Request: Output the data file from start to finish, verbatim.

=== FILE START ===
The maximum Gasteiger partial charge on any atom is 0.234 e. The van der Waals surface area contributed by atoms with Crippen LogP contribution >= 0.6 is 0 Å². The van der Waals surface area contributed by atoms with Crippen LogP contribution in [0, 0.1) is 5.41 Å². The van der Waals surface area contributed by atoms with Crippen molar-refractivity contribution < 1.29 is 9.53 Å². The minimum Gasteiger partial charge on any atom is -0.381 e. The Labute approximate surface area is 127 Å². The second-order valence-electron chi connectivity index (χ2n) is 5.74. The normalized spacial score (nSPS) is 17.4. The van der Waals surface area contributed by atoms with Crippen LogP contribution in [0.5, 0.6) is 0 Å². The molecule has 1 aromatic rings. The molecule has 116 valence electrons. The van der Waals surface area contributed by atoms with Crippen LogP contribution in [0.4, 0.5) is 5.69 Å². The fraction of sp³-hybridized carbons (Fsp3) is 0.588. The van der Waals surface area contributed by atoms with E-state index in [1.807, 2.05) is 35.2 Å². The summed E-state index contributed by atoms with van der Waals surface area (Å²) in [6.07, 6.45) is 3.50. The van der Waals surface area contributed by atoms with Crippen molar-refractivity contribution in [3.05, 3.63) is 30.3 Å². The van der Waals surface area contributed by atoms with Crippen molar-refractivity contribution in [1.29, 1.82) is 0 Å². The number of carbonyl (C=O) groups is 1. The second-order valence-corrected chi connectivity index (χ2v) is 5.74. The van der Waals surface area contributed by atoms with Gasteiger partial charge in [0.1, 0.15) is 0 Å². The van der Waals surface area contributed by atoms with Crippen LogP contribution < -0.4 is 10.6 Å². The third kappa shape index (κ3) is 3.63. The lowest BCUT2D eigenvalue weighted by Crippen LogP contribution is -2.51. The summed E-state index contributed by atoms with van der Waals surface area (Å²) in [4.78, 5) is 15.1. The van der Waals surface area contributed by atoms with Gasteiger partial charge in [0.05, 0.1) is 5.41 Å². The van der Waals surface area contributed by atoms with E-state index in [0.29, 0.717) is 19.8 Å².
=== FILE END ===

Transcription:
The maximum Gasteiger partial charge on any atom is 0.234 e. The van der Waals surface area contributed by atoms with Crippen LogP contribution >= 0.6 is 0 Å². The van der Waals surface area contributed by atoms with Crippen LogP contribution in [0, 0.1) is 5.41 Å². The van der Waals surface area contributed by atoms with Crippen molar-refractivity contribution < 1.29 is 9.53 Å². The minimum Gasteiger partial charge on any atom is -0.381 e. The Labute approximate surface area is 127 Å². The second-order valence-electron chi connectivity index (χ2n) is 5.74. The normalized spacial score (nSPS) is 17.4. The van der Waals surface area contributed by atoms with Crippen LogP contribution in [0.5, 0.6) is 0 Å². The molecule has 1 aromatic rings. The molecule has 116 valence electrons. The van der Waals surface area contributed by atoms with Crippen LogP contribution in [0.4, 0.5) is 5.69 Å². The fraction of sp³-hybridized carbons (Fsp3) is 0.588. The van der Waals surface area contributed by atoms with E-state index in [1.807, 2.05) is 35.2 Å². The summed E-state index contributed by atoms with van der Waals surface area (Å²) in [6.07, 6.45) is 3.50. The van der Waals surface area contributed by atoms with Crippen molar-refractivity contribution in [3.05, 3.63) is 30.3 Å². The van der Waals surface area contributed by atoms with Crippen molar-refractivity contribution in [1.29, 1.82) is 0 Å². The number of carbonyl (C=O) groups is 1. The second-order valence-corrected chi connectivity index (χ2v) is 5.74. The van der Waals surface area contributed by atoms with Gasteiger partial charge in [0.1, 0.15) is 0 Å². The van der Waals surface area contributed by atoms with Crippen LogP contribution < -0.4 is 10.6 Å². The third kappa shape index (κ3) is 3.63. The lowest BCUT2D eigenvalue weighted by Crippen LogP contribution is -2.51. The summed E-state index contributed by atoms with van der Waals surface area (Å²) in [4.78, 5) is 15.1. The van der Waals surface area contributed by atoms with Gasteiger partial charge in [0.05, 0.1) is 5.41 Å². The van der Waals surface area contributed by atoms with E-state index in [0.29, 0.717) is 19.8 Å².